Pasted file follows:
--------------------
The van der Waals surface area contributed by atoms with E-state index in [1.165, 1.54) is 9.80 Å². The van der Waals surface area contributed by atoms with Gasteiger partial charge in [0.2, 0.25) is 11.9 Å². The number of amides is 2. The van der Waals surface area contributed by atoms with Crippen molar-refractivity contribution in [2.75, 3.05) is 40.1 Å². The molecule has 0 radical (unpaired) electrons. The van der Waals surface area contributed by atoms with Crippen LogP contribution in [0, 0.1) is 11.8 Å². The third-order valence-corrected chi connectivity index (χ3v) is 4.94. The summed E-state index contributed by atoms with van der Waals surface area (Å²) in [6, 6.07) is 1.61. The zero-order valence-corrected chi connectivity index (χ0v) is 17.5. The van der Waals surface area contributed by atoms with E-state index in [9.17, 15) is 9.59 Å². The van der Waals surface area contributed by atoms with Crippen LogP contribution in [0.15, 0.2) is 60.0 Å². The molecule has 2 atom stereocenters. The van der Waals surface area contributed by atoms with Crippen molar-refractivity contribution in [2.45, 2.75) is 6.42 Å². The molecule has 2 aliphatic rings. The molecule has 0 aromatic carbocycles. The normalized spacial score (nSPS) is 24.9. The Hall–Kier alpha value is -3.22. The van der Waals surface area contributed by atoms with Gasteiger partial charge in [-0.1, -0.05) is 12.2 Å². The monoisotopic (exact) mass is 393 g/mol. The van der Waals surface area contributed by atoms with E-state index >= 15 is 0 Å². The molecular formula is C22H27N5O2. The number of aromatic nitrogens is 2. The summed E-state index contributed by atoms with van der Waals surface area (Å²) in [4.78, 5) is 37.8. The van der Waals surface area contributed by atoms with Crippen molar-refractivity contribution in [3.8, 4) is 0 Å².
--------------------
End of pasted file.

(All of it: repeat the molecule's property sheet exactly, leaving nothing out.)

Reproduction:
The van der Waals surface area contributed by atoms with E-state index in [1.165, 1.54) is 9.80 Å². The van der Waals surface area contributed by atoms with Gasteiger partial charge in [0.2, 0.25) is 11.9 Å². The number of amides is 2. The van der Waals surface area contributed by atoms with Crippen molar-refractivity contribution in [2.75, 3.05) is 40.1 Å². The molecule has 0 radical (unpaired) electrons. The van der Waals surface area contributed by atoms with Crippen LogP contribution in [0, 0.1) is 11.8 Å². The third-order valence-corrected chi connectivity index (χ3v) is 4.94. The summed E-state index contributed by atoms with van der Waals surface area (Å²) in [6, 6.07) is 1.61. The zero-order valence-corrected chi connectivity index (χ0v) is 17.5. The van der Waals surface area contributed by atoms with E-state index in [9.17, 15) is 9.59 Å². The van der Waals surface area contributed by atoms with Crippen LogP contribution in [0.15, 0.2) is 60.0 Å². The molecule has 2 atom stereocenters. The van der Waals surface area contributed by atoms with Crippen molar-refractivity contribution in [2.45, 2.75) is 6.42 Å². The molecule has 2 aliphatic rings. The molecule has 0 aromatic carbocycles. The normalized spacial score (nSPS) is 24.9. The Hall–Kier alpha value is -3.22. The van der Waals surface area contributed by atoms with Gasteiger partial charge in [-0.1, -0.05) is 12.2 Å². The monoisotopic (exact) mass is 393 g/mol. The van der Waals surface area contributed by atoms with E-state index >= 15 is 0 Å². The molecular formula is C22H27N5O2. The number of aromatic nitrogens is 2. The summed E-state index contributed by atoms with van der Waals surface area (Å²) in [4.78, 5) is 37.8. The van der Waals surface area contributed by atoms with Crippen molar-refractivity contribution in [3.8, 4) is 0 Å².